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Inside the Mind of a Mom with ADHD — What I’m REALLY Thinking


It’s not that I don’t know better. I know I should plan ahead so I don’t stay up late getting myself together the night before a really early flight or appointment. Its’ just that I don’t always DO what I KNOW I should DO! That’s the dilemma of ADD/ADHD.

Let me tell you, it can be darn frustrating! I dream of well structured evenings with dinner on the table by 6:30, collaboratively cleaned up by all (with good humor, no less) by 7:20, leisure time with my kids checking in on items that need our attention, relaxing with my spouse, conversing about our lives and the news of the day, retiring at 10 and getting to sleep at a reasonable hour.

If only it was that easy!

My brain is chocked-full of a gazillion thoughts pressing for my attention. There is always more to “do” or attend to than time allows. If I had 28 hours in a day, it would be no different – I’d fill them up, too. I have an active mind, an active life, and an ever-changing list of things I want to do in addition to those things I have to do.

What I’m describing is likely how your ADHD kids — especially teenagers — feel. They KNOW what you expect of them (at least, a lot of it). They just don’t know exactly how to make it happen. AND, even when they do know the steps, they may still lack the execution skills (or the clear motivation) to actually bring it home for you.

I know I get disapproving looks from certain family and friends (who shall remain nameless, because deep down they do not mean to be judgmental). The tsk tsks behind my back, the shaken heads, all signs of minds that do not truly understand what it’s like to live in the somewhat chaotic though definitely stimulating, creative brain of the ADHD mind.

Frankly, sometimes I make Diane absolutely crazy!

I do the best I can with what I have to work with, and for the most part, I do pretty well. But I also fall short a lot. I could make myself crazy, trying to fulfill rigid expectations that don’t come naturally, and then criticizing myself everytime I miss them.

Or, I can try hard to stay focused on what I think is important, accept that I’m not likely to be an A+ student in running my life by traditional standards, and practice self-forgiveness.

At ImpactADHD, some of our parents desperately want their kids to adhere to rigid structure. It’s a huge value – and I respect that it’s important to them. They’ll serve their kids well by teaching them to embrace structure!

There is a potential risk, though. The risk that our kids lose their sense of self and self-esteem in the structure. We need to assure they still have permission to be themselves. It’s possible that their system of ‘organization,’ one that may appear chaotic to the more structured mind, is what they need to get them where they are headed in life.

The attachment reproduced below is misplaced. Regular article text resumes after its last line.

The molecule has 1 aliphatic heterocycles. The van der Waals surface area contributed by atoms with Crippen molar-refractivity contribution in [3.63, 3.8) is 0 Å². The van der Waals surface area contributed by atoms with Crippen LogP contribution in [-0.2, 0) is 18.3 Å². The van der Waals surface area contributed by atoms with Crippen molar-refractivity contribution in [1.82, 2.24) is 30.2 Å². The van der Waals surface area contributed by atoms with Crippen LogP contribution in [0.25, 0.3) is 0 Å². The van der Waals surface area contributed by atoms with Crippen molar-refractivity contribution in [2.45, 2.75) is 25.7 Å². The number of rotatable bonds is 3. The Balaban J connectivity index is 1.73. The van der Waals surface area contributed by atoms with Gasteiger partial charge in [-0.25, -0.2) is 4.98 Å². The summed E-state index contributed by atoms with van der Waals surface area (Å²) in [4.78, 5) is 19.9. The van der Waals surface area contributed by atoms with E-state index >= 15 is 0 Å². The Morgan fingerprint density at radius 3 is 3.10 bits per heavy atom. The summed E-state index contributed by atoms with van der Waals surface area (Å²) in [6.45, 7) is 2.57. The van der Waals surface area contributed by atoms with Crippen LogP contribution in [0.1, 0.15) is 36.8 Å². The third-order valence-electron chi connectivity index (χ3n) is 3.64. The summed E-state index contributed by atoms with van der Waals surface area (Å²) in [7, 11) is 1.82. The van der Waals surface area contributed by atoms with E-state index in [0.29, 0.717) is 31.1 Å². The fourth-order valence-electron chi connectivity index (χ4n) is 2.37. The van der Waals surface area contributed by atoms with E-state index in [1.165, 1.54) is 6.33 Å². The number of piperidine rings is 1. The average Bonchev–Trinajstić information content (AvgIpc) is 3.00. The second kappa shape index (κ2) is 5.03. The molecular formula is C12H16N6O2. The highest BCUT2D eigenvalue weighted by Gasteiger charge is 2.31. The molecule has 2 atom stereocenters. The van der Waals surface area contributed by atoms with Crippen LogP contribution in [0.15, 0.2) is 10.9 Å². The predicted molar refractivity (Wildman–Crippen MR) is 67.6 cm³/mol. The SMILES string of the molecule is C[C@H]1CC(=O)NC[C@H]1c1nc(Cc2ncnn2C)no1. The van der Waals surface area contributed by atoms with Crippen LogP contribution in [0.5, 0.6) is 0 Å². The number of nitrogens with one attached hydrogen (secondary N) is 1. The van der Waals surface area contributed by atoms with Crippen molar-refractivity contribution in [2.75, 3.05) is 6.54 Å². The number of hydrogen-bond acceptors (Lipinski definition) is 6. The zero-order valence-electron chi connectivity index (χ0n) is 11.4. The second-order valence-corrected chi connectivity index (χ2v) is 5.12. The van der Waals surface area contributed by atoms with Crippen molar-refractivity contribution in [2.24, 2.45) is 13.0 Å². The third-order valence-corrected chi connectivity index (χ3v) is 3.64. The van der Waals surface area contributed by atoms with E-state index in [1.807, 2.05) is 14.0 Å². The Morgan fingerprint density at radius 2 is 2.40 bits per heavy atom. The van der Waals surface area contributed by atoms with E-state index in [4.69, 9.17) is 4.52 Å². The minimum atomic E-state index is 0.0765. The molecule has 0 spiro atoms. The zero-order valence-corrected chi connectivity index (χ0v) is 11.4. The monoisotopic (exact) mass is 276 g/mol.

Where is the happy median?

I recently attended training on organizational styles with Susan Baum, an international leader in Twice Exceptional Education and a Principal founder at the International Center for Talent Development. She taught about four primary styles of organization, debunking the myth that messy is the same as disorganized. For example, “stacking” is actually an organizational technique used by “Creative Problem Solvers,” very common among those with ADHD. I had to smile when she quoted research that a messy desk is actually a strong indicator of great career potential.

I left her lecture with clarity: I’m pretty well-organized, just not all that structured.

Does that mean I shouldn’t add structures to help me be successful? Of course not. But I need to create structures that work for me, that take into account how my mind naturally works. I never seem to be successful when I try to force myself to fit into a structure that feels uncomfortable.

So ADHD poses a serious dilemma. I know what I SHOULD do to structure myself into a better life, but I don’t always DO what I ‘should.’ I guess, to be honest, I’m choosing something else that I value even more. I’m choosing to love and accept myself for who I am, even if it means I might not operate at peak efficiency. Such is my life, and I’m (finally) getting to be okay with it.

For the record, last week I got all of my stuff done, hit a last minute deadline that was thrown at me on Friday afternoon, and managed to get in bed by midnight the night before an early flight. Kudos to me! I’ll celebrate that small victory, and focus on the success, not the failure.

To those of you who were nestled into bed at 10, who might be tempted to tsk tsk my lack of discipline, I hope you’ll consider this: I do not have your orderly, highly-structured, efficient brain capability. That’s just not the cards I was dealt. But I like my creative, playful, flexible, casual alternative brain, and I think I’ll keep it!


Elaine Taylor-Klaus and Diane Dempster, founders of, teach/write about practical strategies to parents of “complex” kids with ADHD and related challenges. To help your kids find the motivation to get anything done, download their free parent’s guide, The Parent’s Guide to Motivating Your Complex Child.

This article was originally published at ImpactADHD. Reprinted with permission from the author.

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